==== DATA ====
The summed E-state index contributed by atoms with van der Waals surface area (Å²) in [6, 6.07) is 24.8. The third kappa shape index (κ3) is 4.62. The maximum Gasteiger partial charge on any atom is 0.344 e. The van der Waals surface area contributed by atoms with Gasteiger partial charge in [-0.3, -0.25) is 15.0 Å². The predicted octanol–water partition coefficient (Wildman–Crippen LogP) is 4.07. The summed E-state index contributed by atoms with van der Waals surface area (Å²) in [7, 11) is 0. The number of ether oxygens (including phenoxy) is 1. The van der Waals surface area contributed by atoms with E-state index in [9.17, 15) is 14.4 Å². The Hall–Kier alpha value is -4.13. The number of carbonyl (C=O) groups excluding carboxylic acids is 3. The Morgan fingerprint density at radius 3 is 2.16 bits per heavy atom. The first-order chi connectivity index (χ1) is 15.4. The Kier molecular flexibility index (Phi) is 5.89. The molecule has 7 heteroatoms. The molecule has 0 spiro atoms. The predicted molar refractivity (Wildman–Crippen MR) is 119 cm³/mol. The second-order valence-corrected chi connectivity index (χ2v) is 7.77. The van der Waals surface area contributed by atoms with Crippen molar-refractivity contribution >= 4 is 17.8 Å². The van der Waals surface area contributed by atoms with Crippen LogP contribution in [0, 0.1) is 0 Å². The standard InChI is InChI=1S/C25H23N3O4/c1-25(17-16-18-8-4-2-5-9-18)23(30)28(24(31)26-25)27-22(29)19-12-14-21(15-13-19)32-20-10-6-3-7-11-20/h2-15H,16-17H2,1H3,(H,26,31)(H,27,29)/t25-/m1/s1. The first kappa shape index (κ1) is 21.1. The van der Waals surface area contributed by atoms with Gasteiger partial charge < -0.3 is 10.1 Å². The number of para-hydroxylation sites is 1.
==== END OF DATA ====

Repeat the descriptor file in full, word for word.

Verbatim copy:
The summed E-state index contributed by atoms with van der Waals surface area (Å²) in [6, 6.07) is 24.8. The third kappa shape index (κ3) is 4.62. The maximum Gasteiger partial charge on any atom is 0.344 e. The van der Waals surface area contributed by atoms with Gasteiger partial charge in [-0.3, -0.25) is 15.0 Å². The predicted octanol–water partition coefficient (Wildman–Crippen LogP) is 4.07. The summed E-state index contributed by atoms with van der Waals surface area (Å²) in [7, 11) is 0. The number of ether oxygens (including phenoxy) is 1. The van der Waals surface area contributed by atoms with E-state index in [9.17, 15) is 14.4 Å². The Hall–Kier alpha value is -4.13. The number of carbonyl (C=O) groups excluding carboxylic acids is 3. The Morgan fingerprint density at radius 3 is 2.16 bits per heavy atom. The first-order chi connectivity index (χ1) is 15.4. The Kier molecular flexibility index (Phi) is 5.89. The molecule has 7 heteroatoms. The molecule has 0 spiro atoms. The predicted molar refractivity (Wildman–Crippen MR) is 119 cm³/mol. The second-order valence-corrected chi connectivity index (χ2v) is 7.77. The van der Waals surface area contributed by atoms with Crippen molar-refractivity contribution >= 4 is 17.8 Å². The van der Waals surface area contributed by atoms with Crippen LogP contribution in [0, 0.1) is 0 Å². The standard InChI is InChI=1S/C25H23N3O4/c1-25(17-16-18-8-4-2-5-9-18)23(30)28(24(31)26-25)27-22(29)19-12-14-21(15-13-19)32-20-10-6-3-7-11-20/h2-15H,16-17H2,1H3,(H,26,31)(H,27,29)/t25-/m1/s1. The first kappa shape index (κ1) is 21.1. The van der Waals surface area contributed by atoms with Gasteiger partial charge < -0.3 is 10.1 Å². The number of para-hydroxylation sites is 1.